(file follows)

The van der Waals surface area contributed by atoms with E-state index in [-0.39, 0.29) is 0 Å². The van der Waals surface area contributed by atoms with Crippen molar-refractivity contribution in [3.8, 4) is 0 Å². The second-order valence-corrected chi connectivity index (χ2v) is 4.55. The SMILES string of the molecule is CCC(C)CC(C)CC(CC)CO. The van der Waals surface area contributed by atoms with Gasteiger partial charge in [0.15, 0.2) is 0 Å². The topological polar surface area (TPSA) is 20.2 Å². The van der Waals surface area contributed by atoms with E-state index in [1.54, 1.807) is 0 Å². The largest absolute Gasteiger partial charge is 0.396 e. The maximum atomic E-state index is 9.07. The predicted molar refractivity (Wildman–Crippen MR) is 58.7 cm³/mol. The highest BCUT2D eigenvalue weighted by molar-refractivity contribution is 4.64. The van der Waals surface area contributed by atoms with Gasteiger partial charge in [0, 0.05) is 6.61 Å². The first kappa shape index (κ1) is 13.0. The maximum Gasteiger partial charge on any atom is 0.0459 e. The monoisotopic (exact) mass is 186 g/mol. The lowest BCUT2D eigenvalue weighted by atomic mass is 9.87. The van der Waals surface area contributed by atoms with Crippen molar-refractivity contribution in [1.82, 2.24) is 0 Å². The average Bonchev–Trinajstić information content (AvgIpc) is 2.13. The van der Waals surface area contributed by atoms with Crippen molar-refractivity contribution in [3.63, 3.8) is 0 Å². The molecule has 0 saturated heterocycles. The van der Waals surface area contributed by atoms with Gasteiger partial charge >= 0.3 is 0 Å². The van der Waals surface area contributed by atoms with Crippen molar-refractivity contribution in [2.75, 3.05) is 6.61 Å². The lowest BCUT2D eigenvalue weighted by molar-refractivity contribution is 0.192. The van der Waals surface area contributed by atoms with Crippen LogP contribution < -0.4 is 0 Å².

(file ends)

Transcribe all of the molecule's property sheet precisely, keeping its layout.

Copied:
The van der Waals surface area contributed by atoms with E-state index in [-0.39, 0.29) is 0 Å². The van der Waals surface area contributed by atoms with Crippen molar-refractivity contribution in [3.8, 4) is 0 Å². The second-order valence-corrected chi connectivity index (χ2v) is 4.55. The SMILES string of the molecule is CCC(C)CC(C)CC(CC)CO. The van der Waals surface area contributed by atoms with Gasteiger partial charge in [0.15, 0.2) is 0 Å². The topological polar surface area (TPSA) is 20.2 Å². The van der Waals surface area contributed by atoms with E-state index in [1.54, 1.807) is 0 Å². The largest absolute Gasteiger partial charge is 0.396 e. The maximum atomic E-state index is 9.07. The predicted molar refractivity (Wildman–Crippen MR) is 58.7 cm³/mol. The highest BCUT2D eigenvalue weighted by molar-refractivity contribution is 4.64. The van der Waals surface area contributed by atoms with Gasteiger partial charge in [0, 0.05) is 6.61 Å². The first kappa shape index (κ1) is 13.0. The maximum Gasteiger partial charge on any atom is 0.0459 e. The monoisotopic (exact) mass is 186 g/mol. The lowest BCUT2D eigenvalue weighted by atomic mass is 9.87. The van der Waals surface area contributed by atoms with Crippen molar-refractivity contribution in [1.82, 2.24) is 0 Å². The average Bonchev–Trinajstić information content (AvgIpc) is 2.13. The van der Waals surface area contributed by atoms with Crippen molar-refractivity contribution in [3.63, 3.8) is 0 Å². The molecule has 0 saturated heterocycles. The van der Waals surface area contributed by atoms with Gasteiger partial charge >= 0.3 is 0 Å². The van der Waals surface area contributed by atoms with Crippen molar-refractivity contribution in [2.75, 3.05) is 6.61 Å². The lowest BCUT2D eigenvalue weighted by molar-refractivity contribution is 0.192. The van der Waals surface area contributed by atoms with Crippen LogP contribution < -0.4 is 0 Å².